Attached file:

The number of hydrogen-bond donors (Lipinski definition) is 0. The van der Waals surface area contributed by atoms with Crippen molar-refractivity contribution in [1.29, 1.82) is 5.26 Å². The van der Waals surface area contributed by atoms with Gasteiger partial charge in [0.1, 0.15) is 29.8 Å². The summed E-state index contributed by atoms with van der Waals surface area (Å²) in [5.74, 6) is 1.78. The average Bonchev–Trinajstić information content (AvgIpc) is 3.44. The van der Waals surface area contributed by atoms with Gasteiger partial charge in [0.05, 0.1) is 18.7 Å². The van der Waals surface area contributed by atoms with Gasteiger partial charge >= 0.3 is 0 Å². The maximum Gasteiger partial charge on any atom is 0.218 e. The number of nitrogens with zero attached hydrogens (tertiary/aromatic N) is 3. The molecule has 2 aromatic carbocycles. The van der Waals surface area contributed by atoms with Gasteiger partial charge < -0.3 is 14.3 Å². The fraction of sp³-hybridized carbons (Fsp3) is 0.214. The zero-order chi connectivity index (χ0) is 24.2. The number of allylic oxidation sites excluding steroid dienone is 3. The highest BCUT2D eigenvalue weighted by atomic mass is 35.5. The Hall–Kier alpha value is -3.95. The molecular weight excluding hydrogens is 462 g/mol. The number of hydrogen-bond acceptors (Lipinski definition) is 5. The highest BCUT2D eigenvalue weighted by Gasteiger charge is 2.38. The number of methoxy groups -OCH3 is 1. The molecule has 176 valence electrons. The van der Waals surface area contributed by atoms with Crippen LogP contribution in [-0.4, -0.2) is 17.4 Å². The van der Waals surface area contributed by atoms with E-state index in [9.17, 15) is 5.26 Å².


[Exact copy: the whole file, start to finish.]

The number of hydrogen-bond donors (Lipinski definition) is 0. The van der Waals surface area contributed by atoms with Crippen molar-refractivity contribution in [1.29, 1.82) is 5.26 Å². The van der Waals surface area contributed by atoms with Gasteiger partial charge in [0.1, 0.15) is 29.8 Å². The summed E-state index contributed by atoms with van der Waals surface area (Å²) in [5.74, 6) is 1.78. The average Bonchev–Trinajstić information content (AvgIpc) is 3.44. The van der Waals surface area contributed by atoms with Gasteiger partial charge in [0.05, 0.1) is 18.7 Å². The van der Waals surface area contributed by atoms with Gasteiger partial charge >= 0.3 is 0 Å². The maximum Gasteiger partial charge on any atom is 0.218 e. The number of nitrogens with zero attached hydrogens (tertiary/aromatic N) is 3. The molecule has 2 aromatic carbocycles. The van der Waals surface area contributed by atoms with Gasteiger partial charge < -0.3 is 14.3 Å². The fraction of sp³-hybridized carbons (Fsp3) is 0.214. The zero-order chi connectivity index (χ0) is 24.2. The number of allylic oxidation sites excluding steroid dienone is 3. The highest BCUT2D eigenvalue weighted by atomic mass is 35.5. The Hall–Kier alpha value is -3.95. The molecular weight excluding hydrogens is 462 g/mol. The number of hydrogen-bond acceptors (Lipinski definition) is 5. The highest BCUT2D eigenvalue weighted by Gasteiger charge is 2.38. The number of methoxy groups -OCH3 is 1. The molecule has 176 valence electrons. The van der Waals surface area contributed by atoms with Crippen LogP contribution in [-0.4, -0.2) is 17.4 Å². The van der Waals surface area contributed by atoms with E-state index in [9.17, 15) is 5.26 Å².